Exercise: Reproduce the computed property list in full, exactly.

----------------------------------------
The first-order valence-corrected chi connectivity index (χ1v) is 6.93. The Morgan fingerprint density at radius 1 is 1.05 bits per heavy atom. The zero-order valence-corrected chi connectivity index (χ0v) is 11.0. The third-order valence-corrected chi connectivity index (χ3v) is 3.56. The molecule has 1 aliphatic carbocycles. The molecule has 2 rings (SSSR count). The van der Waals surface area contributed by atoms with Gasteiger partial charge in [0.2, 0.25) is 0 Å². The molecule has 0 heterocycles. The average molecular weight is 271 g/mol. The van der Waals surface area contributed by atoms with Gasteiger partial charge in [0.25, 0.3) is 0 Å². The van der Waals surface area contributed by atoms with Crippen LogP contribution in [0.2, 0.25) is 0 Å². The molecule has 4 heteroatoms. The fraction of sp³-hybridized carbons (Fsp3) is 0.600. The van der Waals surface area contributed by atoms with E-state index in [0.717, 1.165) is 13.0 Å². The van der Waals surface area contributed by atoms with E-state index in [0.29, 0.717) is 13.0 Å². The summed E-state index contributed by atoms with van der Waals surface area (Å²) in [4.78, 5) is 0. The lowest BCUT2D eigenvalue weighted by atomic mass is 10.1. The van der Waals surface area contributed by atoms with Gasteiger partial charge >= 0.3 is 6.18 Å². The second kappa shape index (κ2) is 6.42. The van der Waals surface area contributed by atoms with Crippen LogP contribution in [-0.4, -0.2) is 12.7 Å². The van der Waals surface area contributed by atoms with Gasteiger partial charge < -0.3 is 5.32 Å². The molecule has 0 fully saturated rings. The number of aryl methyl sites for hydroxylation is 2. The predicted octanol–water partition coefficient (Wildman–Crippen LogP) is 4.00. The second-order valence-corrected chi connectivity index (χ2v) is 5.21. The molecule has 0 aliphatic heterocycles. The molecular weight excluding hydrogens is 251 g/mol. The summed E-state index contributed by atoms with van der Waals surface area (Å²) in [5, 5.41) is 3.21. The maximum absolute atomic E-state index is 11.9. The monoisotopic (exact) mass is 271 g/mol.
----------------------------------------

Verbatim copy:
The first-order valence-corrected chi connectivity index (χ1v) is 6.93. The Morgan fingerprint density at radius 1 is 1.05 bits per heavy atom. The zero-order valence-corrected chi connectivity index (χ0v) is 11.0. The third-order valence-corrected chi connectivity index (χ3v) is 3.56. The molecule has 1 aliphatic carbocycles. The molecule has 2 rings (SSSR count). The van der Waals surface area contributed by atoms with Gasteiger partial charge in [0.2, 0.25) is 0 Å². The molecule has 0 heterocycles. The average molecular weight is 271 g/mol. The van der Waals surface area contributed by atoms with Gasteiger partial charge in [0.25, 0.3) is 0 Å². The van der Waals surface area contributed by atoms with Crippen LogP contribution in [0.2, 0.25) is 0 Å². The molecule has 4 heteroatoms. The fraction of sp³-hybridized carbons (Fsp3) is 0.600. The van der Waals surface area contributed by atoms with E-state index in [0.717, 1.165) is 13.0 Å². The van der Waals surface area contributed by atoms with E-state index in [0.29, 0.717) is 13.0 Å². The summed E-state index contributed by atoms with van der Waals surface area (Å²) in [4.78, 5) is 0. The lowest BCUT2D eigenvalue weighted by atomic mass is 10.1. The van der Waals surface area contributed by atoms with Gasteiger partial charge >= 0.3 is 6.18 Å². The second kappa shape index (κ2) is 6.42. The van der Waals surface area contributed by atoms with Crippen LogP contribution in [-0.4, -0.2) is 12.7 Å². The van der Waals surface area contributed by atoms with Gasteiger partial charge < -0.3 is 5.32 Å². The molecule has 0 fully saturated rings. The number of aryl methyl sites for hydroxylation is 2. The predicted octanol–water partition coefficient (Wildman–Crippen LogP) is 4.00. The second-order valence-corrected chi connectivity index (χ2v) is 5.21. The molecule has 0 aliphatic heterocycles. The molecular weight excluding hydrogens is 251 g/mol. The summed E-state index contributed by atoms with van der Waals surface area (Å²) in [5, 5.41) is 3.21. The maximum absolute atomic E-state index is 11.9. The monoisotopic (exact) mass is 271 g/mol.